All I need to go now is go out and buy my T-shirt. Where does the world's best college basketball team live!
In Lawrence!! ROCK CHALK, BABY! NCAA euphoria has arrived!
Photo is property of the KC Star.
Monday, April 07, 2008
Photo # 1: Octopus Attack! Asher is momentarily caught off guard. Momentarily.
People who meet Asher in person assume he is a two-foot tall politician 24/7, always schmoozing and glad handing, charming people with that toothless grin. Those of us who know Asher intimately realize there is more to him than the glowing public persona. Asher has a tough side, a mean streak, if you will. True, he loves socializing and genuinely enjoys being around people. But you'd better think twice about getting in his way. In this photo series, captured recently by hidden camera, Asher reveals a dangerous wild side.
Photo # 2. The Struggle. Asher's like, You have eight arms and ink, but I'll take you to the mat with my gums if I have to! GWAAAH!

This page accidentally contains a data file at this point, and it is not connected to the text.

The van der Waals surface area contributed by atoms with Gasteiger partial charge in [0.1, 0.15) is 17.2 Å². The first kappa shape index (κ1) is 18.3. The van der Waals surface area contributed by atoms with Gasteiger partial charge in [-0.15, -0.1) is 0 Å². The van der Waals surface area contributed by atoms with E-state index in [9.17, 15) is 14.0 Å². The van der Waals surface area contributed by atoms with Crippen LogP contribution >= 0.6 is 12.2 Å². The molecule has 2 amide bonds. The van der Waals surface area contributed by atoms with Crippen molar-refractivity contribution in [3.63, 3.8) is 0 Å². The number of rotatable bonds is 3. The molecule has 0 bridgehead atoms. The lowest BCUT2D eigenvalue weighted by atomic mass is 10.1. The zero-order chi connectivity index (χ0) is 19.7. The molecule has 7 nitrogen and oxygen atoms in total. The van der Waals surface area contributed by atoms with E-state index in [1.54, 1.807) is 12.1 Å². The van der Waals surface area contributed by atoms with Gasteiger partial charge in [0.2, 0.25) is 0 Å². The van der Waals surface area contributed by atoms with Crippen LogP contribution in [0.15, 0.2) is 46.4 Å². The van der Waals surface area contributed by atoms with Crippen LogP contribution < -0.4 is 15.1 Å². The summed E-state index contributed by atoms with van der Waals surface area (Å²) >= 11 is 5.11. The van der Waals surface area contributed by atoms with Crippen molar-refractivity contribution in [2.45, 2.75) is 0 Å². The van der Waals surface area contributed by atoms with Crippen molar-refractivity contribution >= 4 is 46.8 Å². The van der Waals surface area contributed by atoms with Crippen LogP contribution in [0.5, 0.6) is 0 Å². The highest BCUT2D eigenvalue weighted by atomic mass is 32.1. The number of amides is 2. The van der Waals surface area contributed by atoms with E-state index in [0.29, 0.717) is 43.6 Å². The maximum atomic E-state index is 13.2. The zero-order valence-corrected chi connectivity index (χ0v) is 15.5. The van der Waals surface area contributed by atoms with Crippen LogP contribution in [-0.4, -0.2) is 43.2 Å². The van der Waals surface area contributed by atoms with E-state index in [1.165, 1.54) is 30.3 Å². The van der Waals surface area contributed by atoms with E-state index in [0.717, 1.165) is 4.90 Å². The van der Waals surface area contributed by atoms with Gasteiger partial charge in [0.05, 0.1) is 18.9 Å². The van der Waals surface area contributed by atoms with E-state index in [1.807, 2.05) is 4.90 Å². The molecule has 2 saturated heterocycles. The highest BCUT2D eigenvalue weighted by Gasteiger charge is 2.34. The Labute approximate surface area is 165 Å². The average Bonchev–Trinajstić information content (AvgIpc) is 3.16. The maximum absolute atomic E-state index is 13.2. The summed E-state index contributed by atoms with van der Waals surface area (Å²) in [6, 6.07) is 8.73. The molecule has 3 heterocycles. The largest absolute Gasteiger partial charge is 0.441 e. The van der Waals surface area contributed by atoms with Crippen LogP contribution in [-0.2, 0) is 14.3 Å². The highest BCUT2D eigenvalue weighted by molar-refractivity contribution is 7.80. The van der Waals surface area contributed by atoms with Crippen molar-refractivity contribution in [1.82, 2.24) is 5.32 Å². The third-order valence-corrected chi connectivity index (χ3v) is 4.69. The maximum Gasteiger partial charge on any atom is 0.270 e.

Photo # 3. Victory! As quickly as it began, the fight is over. With devastating efficiency and predatorial instinct, Asher disables his attacker. Equilibrium is restored and for the moment, all is calm.
Sunday, April 06, 2008
Sherry, one of the blogosphere's foremost book and history buffs, tagged me with at "eight things" meme. Here are the rules, which I intend to flagrantly disregard: Each player lists 8 facts/habits about themselves. The rules of the game are posted at the beginning before those facts/habits are listed. At the end of the post, the player then tags 8 people and posts their names, then goes to their blogs and leaves them a comment, letting them know that they have been tagged and asking them to read your blog.
OK, 8 things. I'll do everything I can to make these moderately interesting, even if I have to shamelessly fabricate them. In fact, I guarantee that one of these 8 things is an outright lie...
1. When I played pickup basketball in Chiapas, Mexico, about a decade ago, I was considered a player of above average height with professional potential.Done! If you feel a nagging impulse toward self-disclosure, I hereby nominate you to assure that this meme has posterity and lives to a ripe old age, surrounded by its grandchildren, great-grandchildren, great, great-grandchildren, etc.
2. When I was sixteen, I was indentured to a Marine-style Basic Training for eight weeks and learned how to, among other things, take a 30-second shower.
3. I am picking the Jayhawks to beat Memphis tonight. KU 83 / Memphis 75